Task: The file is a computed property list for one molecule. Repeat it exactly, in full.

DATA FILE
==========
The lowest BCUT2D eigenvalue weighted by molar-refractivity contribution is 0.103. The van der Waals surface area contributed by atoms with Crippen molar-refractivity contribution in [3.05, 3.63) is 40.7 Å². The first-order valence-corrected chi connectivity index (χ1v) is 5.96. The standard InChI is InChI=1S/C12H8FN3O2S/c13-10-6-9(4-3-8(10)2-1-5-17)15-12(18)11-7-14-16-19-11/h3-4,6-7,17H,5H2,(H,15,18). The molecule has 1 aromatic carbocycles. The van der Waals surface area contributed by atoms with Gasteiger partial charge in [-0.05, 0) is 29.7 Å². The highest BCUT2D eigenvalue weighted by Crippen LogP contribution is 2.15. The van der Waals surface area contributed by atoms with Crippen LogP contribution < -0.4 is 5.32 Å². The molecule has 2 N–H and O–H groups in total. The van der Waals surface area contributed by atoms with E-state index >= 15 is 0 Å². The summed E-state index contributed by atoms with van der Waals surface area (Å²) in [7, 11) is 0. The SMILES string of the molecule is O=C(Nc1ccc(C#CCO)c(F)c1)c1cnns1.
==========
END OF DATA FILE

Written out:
The lowest BCUT2D eigenvalue weighted by molar-refractivity contribution is 0.103. The van der Waals surface area contributed by atoms with Crippen molar-refractivity contribution in [3.05, 3.63) is 40.7 Å². The first-order valence-corrected chi connectivity index (χ1v) is 5.96. The standard InChI is InChI=1S/C12H8FN3O2S/c13-10-6-9(4-3-8(10)2-1-5-17)15-12(18)11-7-14-16-19-11/h3-4,6-7,17H,5H2,(H,15,18). The molecule has 1 aromatic carbocycles. The van der Waals surface area contributed by atoms with Gasteiger partial charge in [-0.05, 0) is 29.7 Å². The highest BCUT2D eigenvalue weighted by Crippen LogP contribution is 2.15. The van der Waals surface area contributed by atoms with Crippen LogP contribution < -0.4 is 5.32 Å². The molecule has 2 N–H and O–H groups in total. The van der Waals surface area contributed by atoms with E-state index >= 15 is 0 Å². The summed E-state index contributed by atoms with van der Waals surface area (Å²) in [7, 11) is 0. The SMILES string of the molecule is O=C(Nc1ccc(C#CCO)c(F)c1)c1cnns1.